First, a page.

On the other hand, since electoral reform isn't going to happen tomorrow, the short-term solution to making our legislature look a lot more like what Albertans want to vote for isn't fewer parties on the left, but more parties on the right. Right now, the PCs stand for very little other than keeping themselves in power, and they're such a big tent that the actual right in Alberta feels completely alienated. Like it or not, those people deserve to have a party they can really support, too--and it would have the additional advantage of levelling the first-past-the-post playing field a lot more. It wouldn't be perfectly representative, but it would be more so than what we have, in the short term.
I've been tagged for the "six unimportant/trivial things about me" meme by both Candace and Ben. I kind of already did this one once with personal stuff, though, and I'm reluctant to fill the world with still more irrelevant personal trivia about me. So rather than be a killjoy and just ignore their tags, I'm going to compromise by making this about IP-related trivia that's political or bloggy.
1. I get ridiculously annoyed when other bloggers refer to me or my blog as anything but "Idealistic Pragmatist" or "IP," even if it's an honest mistake (so now you know how to annoy me if you want to!). Thankfully, though, most people do in fact call me one or the other of those...and oddly enough, that even extends to face-to-face interaction. In fact, I attended a blogstravaganza in Ontario once where I introduced myself to everyone by my real first name, and they spent the rest of the evening calling me "IP." This still amuses me today.
2. Speaking of blogstravaganzas in Ontario: I spend a month out of every summer in Waterloo for work-related reasons, and every year when I'm there, I manage to get together with other bloggers. We always have a great time, and our colourful mixture of political stripes always produces some really interesting conversations. Strangely enough, though, the Edmonton bloggers have never done this, even though we seem to get along well enough online. I have no idea why that is, but it seems like a crazy oversight.
3. I am a lot more partisan than I've been told I come across in this blog. There are three main reasons why this doesn't shine through here: one, I want this blog to always reflect my personal opinions rather than those of my party, so I don't let myself use it to score cheap political points (even when I desperately want to). Two, I think people are more likely to take what I say here seriously if I can distance myself from the blind partisanship of a lot of political blogging. Three, I think maintaining that slight distance makes for better persuasive writing.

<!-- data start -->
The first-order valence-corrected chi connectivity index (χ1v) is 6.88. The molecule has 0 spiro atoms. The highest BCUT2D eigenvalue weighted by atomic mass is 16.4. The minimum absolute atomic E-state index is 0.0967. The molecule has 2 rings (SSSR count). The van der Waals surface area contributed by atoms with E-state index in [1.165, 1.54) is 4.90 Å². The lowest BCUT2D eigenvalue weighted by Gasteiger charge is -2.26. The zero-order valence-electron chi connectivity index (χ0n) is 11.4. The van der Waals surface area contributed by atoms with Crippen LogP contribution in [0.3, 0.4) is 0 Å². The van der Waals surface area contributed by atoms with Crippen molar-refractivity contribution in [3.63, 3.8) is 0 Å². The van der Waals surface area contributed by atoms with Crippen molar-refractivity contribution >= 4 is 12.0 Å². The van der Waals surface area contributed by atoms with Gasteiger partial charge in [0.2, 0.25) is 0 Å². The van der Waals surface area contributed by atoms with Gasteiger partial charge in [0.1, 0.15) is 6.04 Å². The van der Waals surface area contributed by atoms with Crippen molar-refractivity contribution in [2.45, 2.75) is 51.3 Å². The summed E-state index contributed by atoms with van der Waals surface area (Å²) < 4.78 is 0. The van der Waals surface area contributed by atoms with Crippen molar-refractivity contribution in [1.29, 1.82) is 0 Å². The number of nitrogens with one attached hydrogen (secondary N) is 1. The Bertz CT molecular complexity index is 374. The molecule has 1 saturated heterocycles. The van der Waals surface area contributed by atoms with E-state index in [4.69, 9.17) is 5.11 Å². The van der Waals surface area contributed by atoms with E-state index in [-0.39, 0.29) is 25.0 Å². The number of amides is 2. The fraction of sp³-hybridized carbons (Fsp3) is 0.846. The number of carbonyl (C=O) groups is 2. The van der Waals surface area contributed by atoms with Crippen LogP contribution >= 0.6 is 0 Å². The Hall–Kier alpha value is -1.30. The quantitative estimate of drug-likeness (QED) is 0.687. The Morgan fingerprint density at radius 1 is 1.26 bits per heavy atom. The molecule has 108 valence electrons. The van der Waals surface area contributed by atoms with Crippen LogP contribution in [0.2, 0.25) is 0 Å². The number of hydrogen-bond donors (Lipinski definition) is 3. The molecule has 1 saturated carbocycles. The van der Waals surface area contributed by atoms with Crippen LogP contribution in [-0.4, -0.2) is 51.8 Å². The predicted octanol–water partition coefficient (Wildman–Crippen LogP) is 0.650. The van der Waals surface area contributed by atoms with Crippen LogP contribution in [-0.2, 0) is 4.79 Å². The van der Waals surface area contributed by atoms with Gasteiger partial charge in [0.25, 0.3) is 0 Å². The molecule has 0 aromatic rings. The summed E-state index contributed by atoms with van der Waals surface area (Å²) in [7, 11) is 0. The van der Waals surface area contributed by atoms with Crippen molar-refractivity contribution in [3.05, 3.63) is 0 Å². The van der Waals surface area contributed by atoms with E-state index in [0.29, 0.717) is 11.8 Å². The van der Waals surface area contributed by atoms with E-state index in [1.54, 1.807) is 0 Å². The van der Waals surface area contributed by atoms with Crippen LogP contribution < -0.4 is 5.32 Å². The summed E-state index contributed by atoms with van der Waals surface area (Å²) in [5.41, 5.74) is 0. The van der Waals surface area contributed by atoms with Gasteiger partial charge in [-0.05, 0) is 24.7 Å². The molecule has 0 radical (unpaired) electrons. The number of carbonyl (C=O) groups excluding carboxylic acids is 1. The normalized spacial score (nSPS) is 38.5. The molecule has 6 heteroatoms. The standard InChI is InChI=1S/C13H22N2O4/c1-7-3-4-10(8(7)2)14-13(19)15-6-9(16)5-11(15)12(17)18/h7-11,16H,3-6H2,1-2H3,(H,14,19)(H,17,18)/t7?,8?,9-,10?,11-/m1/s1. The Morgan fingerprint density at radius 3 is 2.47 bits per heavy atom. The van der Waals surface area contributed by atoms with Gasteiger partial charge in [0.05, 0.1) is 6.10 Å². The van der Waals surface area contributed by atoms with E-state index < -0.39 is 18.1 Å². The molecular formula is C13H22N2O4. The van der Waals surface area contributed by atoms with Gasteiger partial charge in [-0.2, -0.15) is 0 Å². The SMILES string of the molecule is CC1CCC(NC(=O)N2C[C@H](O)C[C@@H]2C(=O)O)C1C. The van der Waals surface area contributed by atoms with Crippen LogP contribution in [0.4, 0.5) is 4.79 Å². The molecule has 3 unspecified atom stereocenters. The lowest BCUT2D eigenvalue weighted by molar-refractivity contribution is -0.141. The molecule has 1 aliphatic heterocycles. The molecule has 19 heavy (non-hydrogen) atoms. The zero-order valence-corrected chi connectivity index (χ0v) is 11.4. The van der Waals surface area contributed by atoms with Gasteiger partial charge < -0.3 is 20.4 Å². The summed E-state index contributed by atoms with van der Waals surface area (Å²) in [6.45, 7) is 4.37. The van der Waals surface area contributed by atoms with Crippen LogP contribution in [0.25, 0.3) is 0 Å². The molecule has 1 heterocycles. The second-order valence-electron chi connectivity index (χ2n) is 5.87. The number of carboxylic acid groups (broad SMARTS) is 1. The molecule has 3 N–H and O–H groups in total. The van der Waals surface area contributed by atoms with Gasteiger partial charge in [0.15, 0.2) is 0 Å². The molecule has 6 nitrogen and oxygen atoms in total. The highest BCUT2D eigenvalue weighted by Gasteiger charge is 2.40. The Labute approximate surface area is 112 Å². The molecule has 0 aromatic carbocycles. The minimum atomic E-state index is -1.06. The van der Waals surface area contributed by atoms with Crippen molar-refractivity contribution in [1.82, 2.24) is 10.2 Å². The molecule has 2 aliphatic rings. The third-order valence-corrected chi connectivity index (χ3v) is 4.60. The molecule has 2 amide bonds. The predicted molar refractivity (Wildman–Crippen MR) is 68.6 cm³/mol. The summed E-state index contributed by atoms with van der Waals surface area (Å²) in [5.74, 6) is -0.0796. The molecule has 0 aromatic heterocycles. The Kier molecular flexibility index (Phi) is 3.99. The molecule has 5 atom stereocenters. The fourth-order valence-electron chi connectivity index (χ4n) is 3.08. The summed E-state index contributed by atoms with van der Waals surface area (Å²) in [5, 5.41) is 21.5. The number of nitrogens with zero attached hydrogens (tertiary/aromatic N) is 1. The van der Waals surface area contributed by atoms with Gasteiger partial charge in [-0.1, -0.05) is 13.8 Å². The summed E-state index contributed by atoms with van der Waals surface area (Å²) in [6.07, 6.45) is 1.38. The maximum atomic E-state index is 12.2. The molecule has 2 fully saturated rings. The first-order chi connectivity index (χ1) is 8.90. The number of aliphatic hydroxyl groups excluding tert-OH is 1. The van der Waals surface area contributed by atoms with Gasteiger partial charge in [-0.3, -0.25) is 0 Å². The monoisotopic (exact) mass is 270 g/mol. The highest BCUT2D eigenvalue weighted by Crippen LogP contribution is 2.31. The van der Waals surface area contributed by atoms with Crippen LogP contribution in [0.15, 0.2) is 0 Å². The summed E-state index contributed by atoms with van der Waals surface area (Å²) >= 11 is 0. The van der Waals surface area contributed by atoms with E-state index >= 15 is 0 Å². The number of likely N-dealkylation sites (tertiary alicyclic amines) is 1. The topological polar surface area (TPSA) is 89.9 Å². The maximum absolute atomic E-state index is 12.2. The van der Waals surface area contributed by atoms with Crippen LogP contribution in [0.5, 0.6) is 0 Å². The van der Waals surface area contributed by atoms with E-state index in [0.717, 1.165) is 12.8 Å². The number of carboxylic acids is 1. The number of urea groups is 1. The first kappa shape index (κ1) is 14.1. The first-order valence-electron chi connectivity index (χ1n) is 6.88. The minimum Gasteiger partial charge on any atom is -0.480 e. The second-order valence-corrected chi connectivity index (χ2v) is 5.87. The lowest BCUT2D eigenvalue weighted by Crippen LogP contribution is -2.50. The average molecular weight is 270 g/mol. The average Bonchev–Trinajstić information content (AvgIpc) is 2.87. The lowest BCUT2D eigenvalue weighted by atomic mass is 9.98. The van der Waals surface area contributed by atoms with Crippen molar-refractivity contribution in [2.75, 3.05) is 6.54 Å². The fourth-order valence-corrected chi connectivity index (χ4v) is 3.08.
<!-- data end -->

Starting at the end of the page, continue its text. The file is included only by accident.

4. Despite my own personal partisanship, I've never been able to bring myself to unequivocally tell random strangers that they should vote for my party. I believe strongly that people should vote for the party whose policies they like best, see, and that conviction is stronger than my partisanship. At times, in fact, I have been known to tell people: "well, if you think that, then you should vote for [x party that is not the NDP]"--a tendency that annoys a lot of my NDP friends in real life! I can't help it, though. I really do think having a diversity of choice is more important than everybody agreeing with me, and I'm glad when people who don't agree with me have choices they can support, too. Everybody should have that.
5. When I lived in the U.S., I used to wake up on election day with a sick sense of dread in my stomach. Part of it was the inevitable long lines at the polls and the overworked-rudeness of the people in charge, but most of it was the severe limitation on my choice that always made voting feel like some sort of bad medicine. In Canada, though, I've actually gotten tears in my eyes each of the three times I've voted (once federally, once municipally, once provincially) due to just how different the whole thing feels. I'm sure that someday it will seem completely banal to be able to go behind the screen and check an "x" in the box of a candidate I actually can believe in, but I'm not there yet.
6. If I could change only one thing about the Canadian political scene, it would be the near-complete inability of public servants to put the fortunes of their parties aside long enough to admit that there are areas where they agree enough to work together. I hate this so much, words can't even express it. In fact, when the Conservatives and the Liberals reached their agreement on Afghanistan, I found myself caught between profoundly disagreeing with what they came up with and wanting to applaud them for actually being able to admit that they had common ground. This country has such blinders on when it comes to political cooperation, it's appalling. It's a huge, huge cultural blind spot, and it's the most destructive thing about our politics.
Tag, you're it:
3. skdadl from pogge
4. We Move to Canada
6. Blogging for Democracy
Friday, March 07, 2008
Apparently, I am a "sometimes loyal to a fault Liblogger," and one of "the most loyal members of the Liberal base."
I have to say, I've been called a lot of names in my day, but never that.
Thursday, March 06, 2008